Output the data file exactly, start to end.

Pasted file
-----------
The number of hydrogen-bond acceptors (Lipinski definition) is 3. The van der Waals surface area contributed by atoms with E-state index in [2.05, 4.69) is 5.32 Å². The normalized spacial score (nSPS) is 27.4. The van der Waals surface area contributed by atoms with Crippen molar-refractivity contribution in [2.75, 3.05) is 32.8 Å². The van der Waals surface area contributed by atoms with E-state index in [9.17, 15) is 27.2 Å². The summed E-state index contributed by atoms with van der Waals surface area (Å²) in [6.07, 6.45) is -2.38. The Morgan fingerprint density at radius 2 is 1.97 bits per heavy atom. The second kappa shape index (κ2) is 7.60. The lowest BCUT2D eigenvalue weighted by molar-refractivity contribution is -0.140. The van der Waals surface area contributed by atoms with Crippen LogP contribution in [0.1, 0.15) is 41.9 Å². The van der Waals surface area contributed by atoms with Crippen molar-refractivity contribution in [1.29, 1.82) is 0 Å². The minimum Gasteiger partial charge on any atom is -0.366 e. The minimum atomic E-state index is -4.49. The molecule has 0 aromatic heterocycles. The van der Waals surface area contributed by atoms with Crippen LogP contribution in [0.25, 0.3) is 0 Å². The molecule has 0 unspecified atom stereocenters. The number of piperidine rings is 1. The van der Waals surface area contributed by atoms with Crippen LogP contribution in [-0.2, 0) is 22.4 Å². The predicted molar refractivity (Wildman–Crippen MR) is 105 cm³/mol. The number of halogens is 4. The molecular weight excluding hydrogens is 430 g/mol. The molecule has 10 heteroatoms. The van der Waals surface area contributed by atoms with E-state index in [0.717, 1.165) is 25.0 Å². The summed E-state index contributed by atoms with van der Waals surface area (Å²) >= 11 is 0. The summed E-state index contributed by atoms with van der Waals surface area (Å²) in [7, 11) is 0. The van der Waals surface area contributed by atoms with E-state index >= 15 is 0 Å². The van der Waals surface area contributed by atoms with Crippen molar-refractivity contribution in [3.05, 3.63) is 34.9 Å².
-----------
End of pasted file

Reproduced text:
The number of hydrogen-bond acceptors (Lipinski definition) is 3. The van der Waals surface area contributed by atoms with E-state index in [2.05, 4.69) is 5.32 Å². The normalized spacial score (nSPS) is 27.4. The van der Waals surface area contributed by atoms with Crippen molar-refractivity contribution in [2.75, 3.05) is 32.8 Å². The van der Waals surface area contributed by atoms with E-state index in [9.17, 15) is 27.2 Å². The summed E-state index contributed by atoms with van der Waals surface area (Å²) in [6.07, 6.45) is -2.38. The Morgan fingerprint density at radius 2 is 1.97 bits per heavy atom. The second kappa shape index (κ2) is 7.60. The lowest BCUT2D eigenvalue weighted by molar-refractivity contribution is -0.140. The van der Waals surface area contributed by atoms with Crippen LogP contribution in [0.1, 0.15) is 41.9 Å². The van der Waals surface area contributed by atoms with Crippen molar-refractivity contribution in [1.29, 1.82) is 0 Å². The minimum Gasteiger partial charge on any atom is -0.366 e. The minimum atomic E-state index is -4.49. The molecule has 0 aromatic heterocycles. The van der Waals surface area contributed by atoms with Crippen LogP contribution in [0.25, 0.3) is 0 Å². The molecule has 0 unspecified atom stereocenters. The number of piperidine rings is 1. The van der Waals surface area contributed by atoms with Crippen LogP contribution in [-0.2, 0) is 22.4 Å². The predicted molar refractivity (Wildman–Crippen MR) is 105 cm³/mol. The number of halogens is 4. The molecular weight excluding hydrogens is 430 g/mol. The molecule has 10 heteroatoms. The van der Waals surface area contributed by atoms with E-state index in [0.717, 1.165) is 25.0 Å². The summed E-state index contributed by atoms with van der Waals surface area (Å²) >= 11 is 0. The summed E-state index contributed by atoms with van der Waals surface area (Å²) in [7, 11) is 0. The van der Waals surface area contributed by atoms with E-state index >= 15 is 0 Å². The van der Waals surface area contributed by atoms with Crippen molar-refractivity contribution in [3.05, 3.63) is 34.9 Å².